Netflix (NASDAQ: NFLX) has launched four episodes of “How to Change Your Mind” based on the Michael Pollan book of the same name. The four-part docu-series was executive produced by Alex Gibney and directed by Alison Ellwood. The series is based on The New York Times best-selling book and it dives into the science of psychedelics while touching on consciousness, dying, addiction, depression, and transcendence. Each episode targets a different mind-altering substance: LSD, psilocybin, MDMA, and mescaline.
Pollan told Deadline, “The current renaissance in psychedelic research has been the most compelling and hopeful story I’ve covered in thirty years as a journalist. But it’s one thing to describe the powerful effects of these substances in a book, and quite another to evoke that experience, and its incredible potential for healing, on the screen, as the Netflix adaptation of How to Change Your Mind has masterfully done.” Deadline wrote, “With Pollan as a guide, viewers will journey to the frontiers of the new psychedelic renaissance – and look back at the almost-forgotten historical context – to explore the potential of these substances to heal and change minds as well as culture.”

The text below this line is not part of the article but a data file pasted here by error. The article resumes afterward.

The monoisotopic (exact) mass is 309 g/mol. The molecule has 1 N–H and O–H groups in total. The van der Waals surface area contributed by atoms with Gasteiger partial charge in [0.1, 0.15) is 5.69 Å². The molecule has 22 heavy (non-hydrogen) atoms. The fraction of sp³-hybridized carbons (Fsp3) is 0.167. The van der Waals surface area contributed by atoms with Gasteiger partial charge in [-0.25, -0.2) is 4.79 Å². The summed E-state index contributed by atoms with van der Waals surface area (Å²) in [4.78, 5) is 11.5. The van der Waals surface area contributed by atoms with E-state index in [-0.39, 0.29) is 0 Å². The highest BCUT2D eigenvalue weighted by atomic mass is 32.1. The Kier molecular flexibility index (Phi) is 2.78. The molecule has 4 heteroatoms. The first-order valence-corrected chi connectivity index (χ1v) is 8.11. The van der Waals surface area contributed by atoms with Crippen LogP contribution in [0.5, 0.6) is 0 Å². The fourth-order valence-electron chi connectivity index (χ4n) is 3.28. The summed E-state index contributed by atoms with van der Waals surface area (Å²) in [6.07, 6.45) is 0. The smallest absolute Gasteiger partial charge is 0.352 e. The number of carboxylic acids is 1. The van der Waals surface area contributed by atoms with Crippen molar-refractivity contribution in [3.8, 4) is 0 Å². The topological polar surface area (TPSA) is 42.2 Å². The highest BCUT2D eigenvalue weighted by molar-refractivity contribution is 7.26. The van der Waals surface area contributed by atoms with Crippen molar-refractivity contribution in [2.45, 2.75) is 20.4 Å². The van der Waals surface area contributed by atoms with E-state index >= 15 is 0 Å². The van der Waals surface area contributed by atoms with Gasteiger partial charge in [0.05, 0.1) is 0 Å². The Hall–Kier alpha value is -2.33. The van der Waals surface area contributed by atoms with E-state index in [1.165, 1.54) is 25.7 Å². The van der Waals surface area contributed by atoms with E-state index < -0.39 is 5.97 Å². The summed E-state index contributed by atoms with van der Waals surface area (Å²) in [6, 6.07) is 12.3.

Pollan also wrote the books This Is Your Mind On Plants, Cooked, Food Rules, In Defense of Food, The Omnivore’s Dilemma and The Botany of Desire. Cooked was adapted as a TV series that is also streaming on Netflix and The Botany of Desire and In Defense of Food premiered on PBS.
It is this literary pedigree that has given Pollan’s book a lot of weight within the psychedelics industry. However, a recent podcast called “Cover Story” from New York Magazine delved into the dark side of the psychedelic industry and one episode featured a conversation with Pollan. Episode 8 titled “Who AmI Fooling” questioned whether Polan’s cheerleading of psychedelics ignored the downsides of these powerful drugs. The podcast hosts fear that the book will make the psychedelic experiences entice many people without any warning of the negatives.
Host Lily Kay Ross said,
Michael listened to the people who called him, he forwarded their letters and put them in touch with key people. They all told us that. And he’s also included more footnotes of caution in his interviews and talks.But it doesn’t compare to the roar of celebration.
Pollan’s show isn’t the only psychedelics program on Netflix that cuts from the mainstream. Gwyneth Paltrow’s series “The Goop Lab” features an episode on a magic mushroom retreat in Jamaica. It’s lighthearted and cheerful with lots of laughter in a beautiful setting. Then there’s “Have a Good Trip” which features numerous celebrities discussing psychedelics in an original documentary with live-action and animation. So, Pollan’s is just the latest to feature psychedelics on Netflix.